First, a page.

Newsletter May 4, 2008
InvestorsFriend Inc. Newsletter May 4, 2008
The Economy and the Stock Markets
There are mixed signals regarding the economy at this time. The overall stock market (S&P 500) has done very well in the past six weeks suggesting the economy will improve. Figures indicate that the U.S. economy was not in recession in Q1 as it managed to grow ever so slightly. Unemployment remains low in both the U.S. and Canada. So those are positive signals and seem to suggest that stock markets will continue to do well.
On the other hand house prices and sales of houses continue to decline. Layoffs are in the news. Gasoline prices are up. Food prices are rising. In this environment it is hard to imagine that the average consumer is not going to cut back on discretionary items and big-ticket items. Starbucks reports that people are cutting back. These signals would suggest we should be quite cautious about where the general stock market is headed.
Only one of the two sets of signals above will turn out to be correct.
Warren Buffett and the Stock Market Direction
Most investors worry endlessly about where the market is going in the next month or year. Many also claim to be able to predict where it is going. But what does the greatest investor of all time have to say about this?
On Saturday, Warren Buffett presided over his huge annual meeting in Omaha Nebraska with about 31,000 investors from all over the world in attendance.
In regards to the direction of markets, CNBC.com reports that Buffett said the following. “Charlie and I have no idea where the stock market is going in the future”. “We’re not in that business .. It’s just not our game.”
That has consistently been Buffett’s message. In 1956 Buffett started an investment Partnership. At that time or shortly afterward, he developed a list of ground rues for investors. Ground Rule Number 6 was “I am not in the business of predicting general stock market or business fluctuations. If you think I can do this, or think it is essential to an investment program, you should not be in the partnership”.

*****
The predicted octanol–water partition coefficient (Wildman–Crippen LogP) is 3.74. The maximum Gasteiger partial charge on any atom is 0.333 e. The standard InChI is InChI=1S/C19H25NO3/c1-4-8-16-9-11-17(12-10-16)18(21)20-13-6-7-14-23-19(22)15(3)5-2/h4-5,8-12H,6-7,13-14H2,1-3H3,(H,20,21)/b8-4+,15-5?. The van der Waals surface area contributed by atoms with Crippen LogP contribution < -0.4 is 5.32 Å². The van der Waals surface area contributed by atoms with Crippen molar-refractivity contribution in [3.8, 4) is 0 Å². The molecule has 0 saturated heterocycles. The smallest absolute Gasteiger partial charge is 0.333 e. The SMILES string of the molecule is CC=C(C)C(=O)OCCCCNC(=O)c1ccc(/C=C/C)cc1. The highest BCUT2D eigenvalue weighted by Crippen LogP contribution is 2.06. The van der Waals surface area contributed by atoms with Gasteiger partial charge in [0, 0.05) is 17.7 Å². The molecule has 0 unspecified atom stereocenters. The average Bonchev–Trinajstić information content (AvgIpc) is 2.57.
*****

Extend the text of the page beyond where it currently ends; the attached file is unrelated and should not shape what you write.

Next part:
The man has been remarkably consistent on his approach for over half a century now.
Here is a link to where you can read summaries of Warren Buffett’s answers to questions this weekend. See http://www.cnbc.com/id/19206666/site/14081545/
News – MicroSoft Withdraws Bid for Yahoo!
Apparently the big-time CEOs at MicroSoft and Yahoo don’t get weekends off. While most of us had the day off on Saturday, MicroSoft upped its bid for Yahoo to $33 per share (from the earlier $27) but Yahoo remained insistent on getting $37. So MicroSoft withdrew its offer.
Let’s take a look at some numbers.
At $33 the bid was $47.5 billion. Clearly that is a lot of money, but we need some context. According to figures on Yahoo Finance, Yahoo made $1.1 billion in the past year or 76 cents per share. And that may have included some unusual gains. The analysts estimates for 2009 were for earnings of just 56 cents per share. Yahoo’s return on equity even at 76 cents per share was an unimpressive 11.0%
On the surface, MicroSoft’s offer of $33 (some 60 times estimated 2009 earnings!!) looks insanely generous. Apparently it was 70% higher than Yahoo’s share price prior to this take-over offer. Sure their may have been synergies and Yahoo may have been seen as a way for MicroSoft to compete with Google, but the economics appear to be very poor. I believe that MicroSoft has done a good thing in walking away.
The Yahoo CEO has played a bold game of chicken with shareholder’s money. Now he has to hope and pray that he can do some deal with Google and that the anti-trust rules will not bar Google from acquiring Yahoo.
Predictions are that the Yahoo share price will plummet to the low 20’s on Monday. MicroSoft shares meanwhile may rise. This could even set off other chain reactions as other over-valued companies fall in price on the realization that acquirers are not always willing to pay insane prices.
Lessons of the Asset Backed Commercial Paper Crisis – If You Must Lose Money – Do It With a Crowd
It’s great to hear that the retail investors in Asset Backed Commercial Paper will apparently get all their money back.
Institutional and corporate Investors are not so lucky, they will not get all their money back. In most or all cases the investors did not understand the risks involved and were directed to these investments by brokers. But only the retail investors (with less than $1 million) will get all their money back.
It appears that constant publicity and public sympathy are a big part of the reason that the retail investors are being treated better than the bigger investors.